While all 40 of these folks are passionate about their topics, this particular framework didn't set them off to best advantage.  At the same time, it appears that Grenier's goal wasn't to make you fall in love but to provide a scientific survey.  And that, he did.

Coral Bowl of Beauty


Coral Bowl of Beauty
Originally uploaded by thyme2003
Three tight buds of promise turned into coral colored Bowl of Beauty peonies. The 5pm sunlight permeated the petals on this one making them luminous. Yellow bars of gold light up the interior. A thankful moment.



Update: Greeting Card

Day #11 of BBB Challenge - Come up with 10 Post Ideas

This exercise amounts to mind mapping along a timeline.  Start with your 5 last posts written from left to right on a timeline and build new topics (not time based) around the nodes of those posts. Short, sweet, mindmapping is a skill I use a lot to put the butterfly net around the swirling mass of possibilities. 



Guess what!  I bet you can see it coming! The next exercise will be putting these new topics into time order!

Here's a quick review of where we've been:


Day 8 has an index of links to Days 1 through 7.




Day #10 BBB Challenge - Set up 'Alerts'

I did this way back and I have to say, setting up Google Alerts is a great way to stay on top of focused areas.  I have one alert for my blog and one for various other topics.  Check it out here: http://www.google.com/alerts

Thankful Thursdays

Hi there!  As I was falling asleep just a few hours ago I made a list of things I'm thankful for:

1. coffee
2. cream
3. sleep
4. beer
5. Fridays
_____

6. Ecclesiastes 3:11 a He has made everything beautiful in its time. 
7. Ecclesiastes 3:11 b He has also set eternity in the hearts of men. Yet they cannot fathom what God has done from beginning to end.

What are you thankful for this week?

Have a fabulous Friday!  

Sunday, May 10, 2009

Crumpler Photo Bags

I just bought a Crumpler bag called the $7 Million Dollar Home and I love it!  

(The name is quite a nod to nomadic messenger culture and presages the nomadic life we may all live someday as the speed of moves to take advantage of labor, materials and skills arbitrage picks up.)

This bag is just about the best way to compactly hold in one place all the camera gear I like to take with me on trips. The only way to make it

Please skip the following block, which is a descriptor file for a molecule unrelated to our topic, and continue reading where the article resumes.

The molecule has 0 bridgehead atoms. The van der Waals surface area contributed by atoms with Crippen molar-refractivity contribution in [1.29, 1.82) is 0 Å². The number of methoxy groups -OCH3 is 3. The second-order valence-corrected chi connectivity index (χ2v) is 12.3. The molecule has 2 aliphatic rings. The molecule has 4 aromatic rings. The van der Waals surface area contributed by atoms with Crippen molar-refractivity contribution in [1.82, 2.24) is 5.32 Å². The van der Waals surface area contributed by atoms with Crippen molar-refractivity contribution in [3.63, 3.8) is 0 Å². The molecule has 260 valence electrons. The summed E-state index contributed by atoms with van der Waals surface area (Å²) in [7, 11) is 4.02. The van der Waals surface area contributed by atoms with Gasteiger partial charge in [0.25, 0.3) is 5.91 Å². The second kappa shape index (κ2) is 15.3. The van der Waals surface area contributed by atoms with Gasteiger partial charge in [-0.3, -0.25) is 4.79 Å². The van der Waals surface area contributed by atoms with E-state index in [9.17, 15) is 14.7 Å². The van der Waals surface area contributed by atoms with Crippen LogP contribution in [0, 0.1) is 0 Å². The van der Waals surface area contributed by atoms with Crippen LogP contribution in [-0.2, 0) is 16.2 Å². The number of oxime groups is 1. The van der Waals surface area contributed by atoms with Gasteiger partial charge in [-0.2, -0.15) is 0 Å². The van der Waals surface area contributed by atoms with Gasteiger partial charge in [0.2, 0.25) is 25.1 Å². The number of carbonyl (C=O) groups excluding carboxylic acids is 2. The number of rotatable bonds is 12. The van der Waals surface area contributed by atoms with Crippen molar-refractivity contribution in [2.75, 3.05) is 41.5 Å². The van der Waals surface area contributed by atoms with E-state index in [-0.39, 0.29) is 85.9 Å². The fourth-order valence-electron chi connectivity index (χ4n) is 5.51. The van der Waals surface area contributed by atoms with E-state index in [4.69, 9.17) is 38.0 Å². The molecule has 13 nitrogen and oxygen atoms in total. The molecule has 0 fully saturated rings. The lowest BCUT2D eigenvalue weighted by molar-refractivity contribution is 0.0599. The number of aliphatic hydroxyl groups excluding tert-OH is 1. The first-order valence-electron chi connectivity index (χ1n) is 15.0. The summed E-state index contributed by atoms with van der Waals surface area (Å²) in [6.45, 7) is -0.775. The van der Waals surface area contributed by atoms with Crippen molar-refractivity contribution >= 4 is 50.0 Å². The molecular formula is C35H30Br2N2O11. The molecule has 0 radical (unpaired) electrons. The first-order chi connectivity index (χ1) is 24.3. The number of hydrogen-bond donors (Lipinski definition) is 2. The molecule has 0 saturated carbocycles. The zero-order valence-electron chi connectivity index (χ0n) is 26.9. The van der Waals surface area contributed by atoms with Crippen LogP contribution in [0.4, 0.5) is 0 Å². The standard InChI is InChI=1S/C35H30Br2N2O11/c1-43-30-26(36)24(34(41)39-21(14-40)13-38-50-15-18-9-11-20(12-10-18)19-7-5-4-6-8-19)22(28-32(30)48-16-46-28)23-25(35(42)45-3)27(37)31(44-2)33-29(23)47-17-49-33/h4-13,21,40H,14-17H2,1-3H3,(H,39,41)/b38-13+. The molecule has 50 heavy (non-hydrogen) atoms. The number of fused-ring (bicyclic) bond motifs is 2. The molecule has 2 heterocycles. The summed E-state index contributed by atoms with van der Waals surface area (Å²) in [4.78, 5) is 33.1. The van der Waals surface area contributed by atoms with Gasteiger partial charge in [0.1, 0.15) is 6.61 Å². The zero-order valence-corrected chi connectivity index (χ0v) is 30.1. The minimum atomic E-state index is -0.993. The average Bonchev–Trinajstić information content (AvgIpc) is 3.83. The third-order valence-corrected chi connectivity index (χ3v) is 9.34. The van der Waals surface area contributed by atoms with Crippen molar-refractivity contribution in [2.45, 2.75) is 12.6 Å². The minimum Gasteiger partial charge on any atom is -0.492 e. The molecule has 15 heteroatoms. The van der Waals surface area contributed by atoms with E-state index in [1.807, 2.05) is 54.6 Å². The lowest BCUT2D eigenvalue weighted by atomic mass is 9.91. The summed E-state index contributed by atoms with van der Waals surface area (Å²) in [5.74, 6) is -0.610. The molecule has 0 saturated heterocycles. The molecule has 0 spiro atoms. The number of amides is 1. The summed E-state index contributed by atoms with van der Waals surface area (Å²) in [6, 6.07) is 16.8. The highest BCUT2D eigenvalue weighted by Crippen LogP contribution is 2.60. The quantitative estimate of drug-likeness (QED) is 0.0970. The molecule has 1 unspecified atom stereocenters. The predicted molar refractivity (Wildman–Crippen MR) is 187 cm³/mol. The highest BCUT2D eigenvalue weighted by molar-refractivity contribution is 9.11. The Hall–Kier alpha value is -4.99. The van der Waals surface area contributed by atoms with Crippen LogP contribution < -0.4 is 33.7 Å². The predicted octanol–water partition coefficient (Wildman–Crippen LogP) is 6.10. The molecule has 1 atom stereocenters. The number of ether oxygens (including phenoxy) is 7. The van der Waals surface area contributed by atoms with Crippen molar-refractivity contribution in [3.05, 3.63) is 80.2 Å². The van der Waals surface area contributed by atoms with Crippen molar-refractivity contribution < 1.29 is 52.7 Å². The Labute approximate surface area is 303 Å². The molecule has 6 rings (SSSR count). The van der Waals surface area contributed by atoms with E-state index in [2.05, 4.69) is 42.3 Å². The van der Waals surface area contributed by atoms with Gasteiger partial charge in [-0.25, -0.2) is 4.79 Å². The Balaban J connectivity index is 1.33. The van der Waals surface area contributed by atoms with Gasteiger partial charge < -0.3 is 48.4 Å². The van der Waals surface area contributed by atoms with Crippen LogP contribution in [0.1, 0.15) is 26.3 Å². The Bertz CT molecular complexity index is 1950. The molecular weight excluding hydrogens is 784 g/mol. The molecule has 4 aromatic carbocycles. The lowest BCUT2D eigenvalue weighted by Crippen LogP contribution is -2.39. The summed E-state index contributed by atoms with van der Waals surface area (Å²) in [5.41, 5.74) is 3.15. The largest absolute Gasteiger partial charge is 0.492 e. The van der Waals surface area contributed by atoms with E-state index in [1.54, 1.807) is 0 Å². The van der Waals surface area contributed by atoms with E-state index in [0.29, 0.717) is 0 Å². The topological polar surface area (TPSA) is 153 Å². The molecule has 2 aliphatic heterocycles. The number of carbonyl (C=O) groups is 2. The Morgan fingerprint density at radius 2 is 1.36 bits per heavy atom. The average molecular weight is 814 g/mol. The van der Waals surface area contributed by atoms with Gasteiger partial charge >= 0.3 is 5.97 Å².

better is to carry less or to add a waist belt or hire a photo assistant to do the schlepping.  I'm not Ahnold so I need the help.

If you're interested, I highly recommend a trip to one of their stores (there's one in San Francisco) with all the gear you want to carry in hand.  It will help you demo out the bag with your stuff. 

If you want to check them out, you can find bags and store locations here. Warning: Most REI stores carry only the $3M and $5M bags.  Smaller.  Much smaller.  Probably the size I should be carrying.  But won't.

As a prize for shopping, the staff at Crumpler gave me my very own roll of paint-by-numbers toilet paper.  I'm speechless.  It's too big for the bag I got but it's very pro-nomad!

Have fun!  And many thanks to my husband for telling me about Crumpler.

UPDATE: I thought you might like to see the paint-by-numbers:)

Day #9 of 31DBBB Challenge - Join a Forum

This one stumped me for awhile because I don't really enjoy or spend time in forums....but I thought about it for a few weeks.....and maybe I do, I just didn't know it.  
I like what I call focused forums.  Here are 3 examples:
1. Liz Strauss's The Mic is On nights are focused because they are time bound for an hour or two on one night every few weeks and they are focused because they concentrate on one topic each time (free to wander of course).

2. Amazon's book reviews are another example.  The reviews or comments are focused on the book listed. There isn't much conversation between reviews but that doesn't mean there couldn't be.

3. Yahoo Groups can also serve loosely as focused forums.  Ask Liz Ryan for example.  The members cover a broad range of topics but are united on getting advice from Liz and each other on work and life issues, questions and quandries. 

I looked at the DBBB forum but didn't find enough central focus to keep me there at the time.

After my weeks of cogitating I've decided that forums are much like collages...it's a real challenge to take all the disparate contributions and make them valuable as a whole.  Focused forums do that successfully much more reliably.  And, like any method of building relationships, it takes time and consistency. 

Thursday, May 7, 2009

Thankful Thursdays

I got to this a little bit late in the day but here's what I wrote down this morning: